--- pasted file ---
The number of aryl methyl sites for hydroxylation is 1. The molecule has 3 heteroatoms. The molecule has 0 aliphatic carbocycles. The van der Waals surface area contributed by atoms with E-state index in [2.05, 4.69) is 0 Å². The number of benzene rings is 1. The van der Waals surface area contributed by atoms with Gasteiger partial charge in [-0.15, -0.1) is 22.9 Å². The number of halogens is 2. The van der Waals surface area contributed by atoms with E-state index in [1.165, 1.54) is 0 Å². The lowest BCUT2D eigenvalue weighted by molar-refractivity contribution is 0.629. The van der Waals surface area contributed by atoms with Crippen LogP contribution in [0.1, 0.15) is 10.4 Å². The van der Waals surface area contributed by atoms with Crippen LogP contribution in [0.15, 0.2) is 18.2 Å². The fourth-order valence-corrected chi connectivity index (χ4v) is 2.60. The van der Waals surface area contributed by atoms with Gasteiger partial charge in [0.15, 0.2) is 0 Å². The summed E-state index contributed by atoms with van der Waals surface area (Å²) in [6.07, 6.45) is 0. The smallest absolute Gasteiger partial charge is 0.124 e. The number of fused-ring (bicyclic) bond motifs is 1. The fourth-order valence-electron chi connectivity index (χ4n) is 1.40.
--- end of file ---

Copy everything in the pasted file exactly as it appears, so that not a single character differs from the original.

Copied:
The number of aryl methyl sites for hydroxylation is 1. The molecule has 3 heteroatoms. The molecule has 0 aliphatic carbocycles. The van der Waals surface area contributed by atoms with E-state index in [2.05, 4.69) is 0 Å². The number of benzene rings is 1. The van der Waals surface area contributed by atoms with Gasteiger partial charge in [-0.15, -0.1) is 22.9 Å². The number of halogens is 2. The van der Waals surface area contributed by atoms with E-state index in [1.165, 1.54) is 0 Å². The lowest BCUT2D eigenvalue weighted by molar-refractivity contribution is 0.629. The van der Waals surface area contributed by atoms with Crippen LogP contribution in [0.1, 0.15) is 10.4 Å². The van der Waals surface area contributed by atoms with Crippen LogP contribution in [0.15, 0.2) is 18.2 Å². The fourth-order valence-corrected chi connectivity index (χ4v) is 2.60. The van der Waals surface area contributed by atoms with Gasteiger partial charge in [0.15, 0.2) is 0 Å². The summed E-state index contributed by atoms with van der Waals surface area (Å²) in [6.07, 6.45) is 0. The smallest absolute Gasteiger partial charge is 0.124 e. The number of fused-ring (bicyclic) bond motifs is 1. The fourth-order valence-electron chi connectivity index (χ4n) is 1.40.